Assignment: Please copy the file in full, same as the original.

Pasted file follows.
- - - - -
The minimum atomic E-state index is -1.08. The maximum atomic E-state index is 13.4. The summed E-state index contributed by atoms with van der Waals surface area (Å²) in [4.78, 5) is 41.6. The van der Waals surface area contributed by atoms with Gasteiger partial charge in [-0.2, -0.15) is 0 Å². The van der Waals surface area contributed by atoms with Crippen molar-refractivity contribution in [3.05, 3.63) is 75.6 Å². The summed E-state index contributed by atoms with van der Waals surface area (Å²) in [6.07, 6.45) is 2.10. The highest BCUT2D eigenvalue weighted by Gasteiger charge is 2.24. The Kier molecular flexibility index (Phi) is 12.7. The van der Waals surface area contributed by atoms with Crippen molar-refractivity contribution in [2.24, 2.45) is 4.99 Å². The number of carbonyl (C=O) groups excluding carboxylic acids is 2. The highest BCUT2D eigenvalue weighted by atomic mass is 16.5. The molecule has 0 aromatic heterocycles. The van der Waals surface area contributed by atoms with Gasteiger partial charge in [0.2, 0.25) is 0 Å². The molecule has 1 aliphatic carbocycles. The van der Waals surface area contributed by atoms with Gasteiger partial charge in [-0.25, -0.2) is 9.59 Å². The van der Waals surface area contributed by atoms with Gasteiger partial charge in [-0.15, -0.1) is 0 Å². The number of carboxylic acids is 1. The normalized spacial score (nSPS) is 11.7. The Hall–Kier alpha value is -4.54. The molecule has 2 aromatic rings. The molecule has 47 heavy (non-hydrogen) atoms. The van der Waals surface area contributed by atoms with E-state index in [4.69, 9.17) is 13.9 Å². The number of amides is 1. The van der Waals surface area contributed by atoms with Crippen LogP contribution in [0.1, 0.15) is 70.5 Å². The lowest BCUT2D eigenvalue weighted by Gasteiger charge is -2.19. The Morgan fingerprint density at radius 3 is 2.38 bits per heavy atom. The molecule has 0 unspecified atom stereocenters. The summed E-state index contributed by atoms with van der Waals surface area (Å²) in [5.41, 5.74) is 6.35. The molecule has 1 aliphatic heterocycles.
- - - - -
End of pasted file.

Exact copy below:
The minimum atomic E-state index is -1.08. The maximum atomic E-state index is 13.4. The summed E-state index contributed by atoms with van der Waals surface area (Å²) in [4.78, 5) is 41.6. The van der Waals surface area contributed by atoms with Gasteiger partial charge in [-0.2, -0.15) is 0 Å². The van der Waals surface area contributed by atoms with Crippen molar-refractivity contribution in [3.05, 3.63) is 75.6 Å². The summed E-state index contributed by atoms with van der Waals surface area (Å²) in [6.07, 6.45) is 2.10. The highest BCUT2D eigenvalue weighted by Gasteiger charge is 2.24. The Kier molecular flexibility index (Phi) is 12.7. The van der Waals surface area contributed by atoms with Crippen molar-refractivity contribution in [2.24, 2.45) is 4.99 Å². The number of carbonyl (C=O) groups excluding carboxylic acids is 2. The highest BCUT2D eigenvalue weighted by atomic mass is 16.5. The molecule has 0 aromatic heterocycles. The van der Waals surface area contributed by atoms with Gasteiger partial charge in [0.2, 0.25) is 0 Å². The molecule has 1 aliphatic carbocycles. The van der Waals surface area contributed by atoms with Gasteiger partial charge in [-0.25, -0.2) is 9.59 Å². The van der Waals surface area contributed by atoms with Gasteiger partial charge in [-0.15, -0.1) is 0 Å². The number of carboxylic acids is 1. The normalized spacial score (nSPS) is 11.7. The Hall–Kier alpha value is -4.54. The molecule has 2 aromatic rings. The molecule has 47 heavy (non-hydrogen) atoms. The van der Waals surface area contributed by atoms with E-state index in [4.69, 9.17) is 13.9 Å². The number of amides is 1. The van der Waals surface area contributed by atoms with Crippen LogP contribution in [0.1, 0.15) is 70.5 Å². The lowest BCUT2D eigenvalue weighted by Gasteiger charge is -2.19. The Morgan fingerprint density at radius 3 is 2.38 bits per heavy atom. The molecule has 0 unspecified atom stereocenters. The summed E-state index contributed by atoms with van der Waals surface area (Å²) in [5.41, 5.74) is 6.35. The molecule has 1 aliphatic heterocycles.